It seems like there’s a cottage industry based around people who don’t like the house they bought (I tried watching Love it or List it but the hosts annoyed me so much I couldn’t stand it). This book offers a guide to assessing your home and explores ideas for making improvements. The content covers home improvement considerations including resale value, municipal codes and requirements, planning for your family’s future, and so on. It looks at that type of big picture but also gets to the nitty-gritty of choosing durable fabrics and paint colors. This book refers often to finding inspiration in magazines and online, but does not provide that kind of visual help itself, keeping strictly to the informational content.
I have not done much paper-piecing yet myself, but though I usually like to freehand things as I go, I’m interested to learn more about this technique to expand my repertoire. This book starts with practice mini-projects and moves from there to rookie, adventurous, and daring levels of projects. Each project comes with cutting charts that show exactly how to cut the fabric and piece it together. As a newb, this seems the most intimidating part so these charts are reassuring. The rookie level projects include blocks that could easily be created without using paper-piecing, which is a nice way for someone like me to see the differences in construction between methods. A CD is included with printable templates.
This hefty (over 500 pages) guide to growing your own food goes from the history of food gardens all the way through everything a gardener needs to know. It is filled with full-color photos on glossy paper, providing inspiration along with information. Though the design sections are not super lengthy, they provide creative ideas for different ways to set up your gardens, illustrated with photos and hand-drawn diagrams. Directories of vegetables, fruit, and herbs are also provided and include a wide variety of plants (the herb directory especially takes a broad definition of the term and includes a lot more than just the typical kitchen garden herbs).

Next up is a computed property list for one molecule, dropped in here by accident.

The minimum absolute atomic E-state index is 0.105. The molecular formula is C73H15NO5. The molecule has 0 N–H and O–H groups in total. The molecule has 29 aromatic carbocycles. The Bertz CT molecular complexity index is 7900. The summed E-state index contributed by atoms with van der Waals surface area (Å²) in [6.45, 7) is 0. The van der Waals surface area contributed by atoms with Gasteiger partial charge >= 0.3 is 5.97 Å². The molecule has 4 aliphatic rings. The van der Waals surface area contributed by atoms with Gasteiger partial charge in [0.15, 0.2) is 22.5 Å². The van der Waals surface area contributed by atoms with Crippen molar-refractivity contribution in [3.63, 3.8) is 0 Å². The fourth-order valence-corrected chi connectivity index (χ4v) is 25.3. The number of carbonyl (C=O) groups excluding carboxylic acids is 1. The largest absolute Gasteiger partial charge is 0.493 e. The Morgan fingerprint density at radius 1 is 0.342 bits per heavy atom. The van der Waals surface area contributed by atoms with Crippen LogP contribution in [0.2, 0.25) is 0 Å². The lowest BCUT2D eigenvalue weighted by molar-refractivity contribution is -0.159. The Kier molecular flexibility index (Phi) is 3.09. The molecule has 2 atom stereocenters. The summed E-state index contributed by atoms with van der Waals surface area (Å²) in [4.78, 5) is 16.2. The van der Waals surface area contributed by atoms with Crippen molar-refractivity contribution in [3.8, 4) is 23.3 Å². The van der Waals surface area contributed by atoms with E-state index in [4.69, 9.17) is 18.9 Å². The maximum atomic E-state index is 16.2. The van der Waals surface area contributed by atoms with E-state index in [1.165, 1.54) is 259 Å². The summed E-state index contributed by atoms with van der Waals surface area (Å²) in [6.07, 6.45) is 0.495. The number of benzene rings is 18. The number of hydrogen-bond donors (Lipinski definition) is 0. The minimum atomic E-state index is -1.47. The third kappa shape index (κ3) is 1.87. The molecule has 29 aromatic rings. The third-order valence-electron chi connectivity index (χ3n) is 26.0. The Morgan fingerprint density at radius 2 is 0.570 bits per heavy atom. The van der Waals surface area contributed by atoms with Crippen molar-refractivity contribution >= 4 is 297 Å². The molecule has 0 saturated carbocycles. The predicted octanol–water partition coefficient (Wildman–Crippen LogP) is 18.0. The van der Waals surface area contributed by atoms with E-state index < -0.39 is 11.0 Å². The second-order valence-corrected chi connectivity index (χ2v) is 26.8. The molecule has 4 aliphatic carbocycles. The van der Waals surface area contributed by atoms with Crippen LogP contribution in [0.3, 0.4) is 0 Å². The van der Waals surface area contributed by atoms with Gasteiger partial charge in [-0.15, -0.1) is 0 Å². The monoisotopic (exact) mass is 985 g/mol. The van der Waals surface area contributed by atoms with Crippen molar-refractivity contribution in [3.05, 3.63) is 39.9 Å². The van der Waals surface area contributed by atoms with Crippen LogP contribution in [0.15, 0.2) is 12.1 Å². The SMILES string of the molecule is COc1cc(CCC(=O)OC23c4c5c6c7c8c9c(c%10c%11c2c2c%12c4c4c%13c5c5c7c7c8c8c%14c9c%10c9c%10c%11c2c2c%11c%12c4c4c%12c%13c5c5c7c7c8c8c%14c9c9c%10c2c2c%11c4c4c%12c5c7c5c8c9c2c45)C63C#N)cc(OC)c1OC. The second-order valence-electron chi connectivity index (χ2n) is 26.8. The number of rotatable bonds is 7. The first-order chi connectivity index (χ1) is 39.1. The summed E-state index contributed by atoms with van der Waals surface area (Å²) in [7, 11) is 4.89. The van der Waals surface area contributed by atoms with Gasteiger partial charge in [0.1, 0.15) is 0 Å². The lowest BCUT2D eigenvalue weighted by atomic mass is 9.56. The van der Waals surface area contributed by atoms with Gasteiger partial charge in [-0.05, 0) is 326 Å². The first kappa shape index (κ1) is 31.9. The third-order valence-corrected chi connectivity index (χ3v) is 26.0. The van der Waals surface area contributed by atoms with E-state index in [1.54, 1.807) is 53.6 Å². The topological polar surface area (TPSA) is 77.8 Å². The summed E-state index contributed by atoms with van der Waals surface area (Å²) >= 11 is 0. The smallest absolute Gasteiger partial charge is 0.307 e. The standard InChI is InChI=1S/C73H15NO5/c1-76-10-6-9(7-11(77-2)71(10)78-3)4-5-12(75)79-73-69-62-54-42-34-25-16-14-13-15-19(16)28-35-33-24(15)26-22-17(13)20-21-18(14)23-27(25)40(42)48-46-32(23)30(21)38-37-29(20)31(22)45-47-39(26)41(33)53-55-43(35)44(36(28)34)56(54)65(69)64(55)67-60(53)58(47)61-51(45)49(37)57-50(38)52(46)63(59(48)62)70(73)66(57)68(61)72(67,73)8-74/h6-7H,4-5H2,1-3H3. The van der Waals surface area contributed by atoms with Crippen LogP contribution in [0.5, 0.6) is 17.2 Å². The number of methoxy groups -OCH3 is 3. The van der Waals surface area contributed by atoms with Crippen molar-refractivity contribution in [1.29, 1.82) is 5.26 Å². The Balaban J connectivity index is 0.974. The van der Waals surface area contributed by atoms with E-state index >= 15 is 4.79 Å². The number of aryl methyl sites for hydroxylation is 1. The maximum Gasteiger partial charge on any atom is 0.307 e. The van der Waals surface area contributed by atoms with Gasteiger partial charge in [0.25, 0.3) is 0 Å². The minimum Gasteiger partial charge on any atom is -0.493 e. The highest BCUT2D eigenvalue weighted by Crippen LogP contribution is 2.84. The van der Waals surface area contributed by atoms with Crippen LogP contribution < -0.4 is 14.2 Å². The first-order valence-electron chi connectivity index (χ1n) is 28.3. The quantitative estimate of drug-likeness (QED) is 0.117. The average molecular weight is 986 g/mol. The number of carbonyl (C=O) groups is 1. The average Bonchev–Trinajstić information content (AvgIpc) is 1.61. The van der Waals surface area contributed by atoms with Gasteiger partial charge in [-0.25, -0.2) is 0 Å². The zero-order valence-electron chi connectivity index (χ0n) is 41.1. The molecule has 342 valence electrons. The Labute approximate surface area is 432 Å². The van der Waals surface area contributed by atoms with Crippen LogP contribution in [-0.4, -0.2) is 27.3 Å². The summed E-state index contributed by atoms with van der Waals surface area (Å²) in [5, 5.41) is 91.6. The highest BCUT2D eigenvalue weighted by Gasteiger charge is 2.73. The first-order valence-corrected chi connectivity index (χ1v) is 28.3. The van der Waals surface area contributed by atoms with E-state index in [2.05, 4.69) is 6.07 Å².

This book, the fifth in the series, is intended to offer as inspiration more than instruction (the previous four volumes are more traditional pattern books), and focuses on medallion quilts. A history of medallion quilts is provided and includes some full color photographs of stunning quilts from as early as the 18th century. The authors then give instruction on planning a medallion quilt, making beginner-, intermediate-, and advanced-level medallion quilts, and recreating antique medallion quilts. Finally, there is an extensive section on borders which will be useful to makers of all types of quilts. Plenty of patterns are included throughout for those who wish to create the examples used in the book.
This book strives to be a start-to-finish guide to growing veggies in the Midwest (defined pretty broadly here as Illinois, Indiana, Iowa, Kansas, Michigan, Minnesota, Missouri, Nebraska, North Dakota, Ohio, South Dakota, and Wisconsin). It has basic gardening instruction, planning information, a schedule of what to do January-December, a list of recommended plants, and tables of conversions, hardiness zones, and planting schedules. Printed on matte paper and with line drawing illustrations, this book has a homespun feel that will appeal to many gardeners.